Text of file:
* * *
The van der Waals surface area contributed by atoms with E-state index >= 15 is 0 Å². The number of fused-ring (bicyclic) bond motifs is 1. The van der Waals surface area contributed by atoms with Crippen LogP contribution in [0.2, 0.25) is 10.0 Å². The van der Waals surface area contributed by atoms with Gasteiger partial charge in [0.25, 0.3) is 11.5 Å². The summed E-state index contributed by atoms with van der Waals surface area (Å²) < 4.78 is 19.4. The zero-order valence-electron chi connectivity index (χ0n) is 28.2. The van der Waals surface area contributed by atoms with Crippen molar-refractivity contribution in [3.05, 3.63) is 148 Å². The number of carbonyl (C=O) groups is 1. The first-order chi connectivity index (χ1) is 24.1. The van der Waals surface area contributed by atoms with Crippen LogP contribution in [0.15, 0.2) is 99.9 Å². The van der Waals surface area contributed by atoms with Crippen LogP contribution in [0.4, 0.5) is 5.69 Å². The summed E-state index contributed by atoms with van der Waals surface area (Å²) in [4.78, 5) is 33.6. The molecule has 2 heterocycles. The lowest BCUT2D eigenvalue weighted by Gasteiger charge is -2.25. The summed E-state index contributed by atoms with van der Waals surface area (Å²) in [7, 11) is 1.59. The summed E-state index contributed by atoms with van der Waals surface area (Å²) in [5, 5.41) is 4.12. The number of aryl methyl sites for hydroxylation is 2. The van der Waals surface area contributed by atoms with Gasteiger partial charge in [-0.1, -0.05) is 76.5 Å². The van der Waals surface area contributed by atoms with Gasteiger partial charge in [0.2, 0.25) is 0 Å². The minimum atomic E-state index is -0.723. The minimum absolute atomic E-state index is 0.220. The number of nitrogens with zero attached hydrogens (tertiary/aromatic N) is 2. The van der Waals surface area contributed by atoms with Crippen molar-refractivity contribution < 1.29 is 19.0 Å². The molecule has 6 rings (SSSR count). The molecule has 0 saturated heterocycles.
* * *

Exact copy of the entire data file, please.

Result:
The van der Waals surface area contributed by atoms with E-state index >= 15 is 0 Å². The number of fused-ring (bicyclic) bond motifs is 1. The van der Waals surface area contributed by atoms with Crippen LogP contribution in [0.2, 0.25) is 10.0 Å². The van der Waals surface area contributed by atoms with Gasteiger partial charge in [0.25, 0.3) is 11.5 Å². The summed E-state index contributed by atoms with van der Waals surface area (Å²) < 4.78 is 19.4. The zero-order valence-electron chi connectivity index (χ0n) is 28.2. The van der Waals surface area contributed by atoms with Crippen molar-refractivity contribution in [3.05, 3.63) is 148 Å². The number of carbonyl (C=O) groups is 1. The first-order chi connectivity index (χ1) is 24.1. The van der Waals surface area contributed by atoms with Crippen LogP contribution in [0.15, 0.2) is 99.9 Å². The van der Waals surface area contributed by atoms with Crippen LogP contribution in [0.4, 0.5) is 5.69 Å². The summed E-state index contributed by atoms with van der Waals surface area (Å²) in [4.78, 5) is 33.6. The molecule has 2 heterocycles. The lowest BCUT2D eigenvalue weighted by Gasteiger charge is -2.25. The summed E-state index contributed by atoms with van der Waals surface area (Å²) in [7, 11) is 1.59. The summed E-state index contributed by atoms with van der Waals surface area (Å²) in [5, 5.41) is 4.12. The number of aryl methyl sites for hydroxylation is 2. The van der Waals surface area contributed by atoms with Gasteiger partial charge in [-0.1, -0.05) is 76.5 Å². The van der Waals surface area contributed by atoms with Gasteiger partial charge in [0.2, 0.25) is 0 Å². The minimum atomic E-state index is -0.723. The minimum absolute atomic E-state index is 0.220. The number of nitrogens with zero attached hydrogens (tertiary/aromatic N) is 2. The van der Waals surface area contributed by atoms with Crippen molar-refractivity contribution < 1.29 is 19.0 Å². The molecule has 6 rings (SSSR count). The molecule has 0 saturated heterocycles.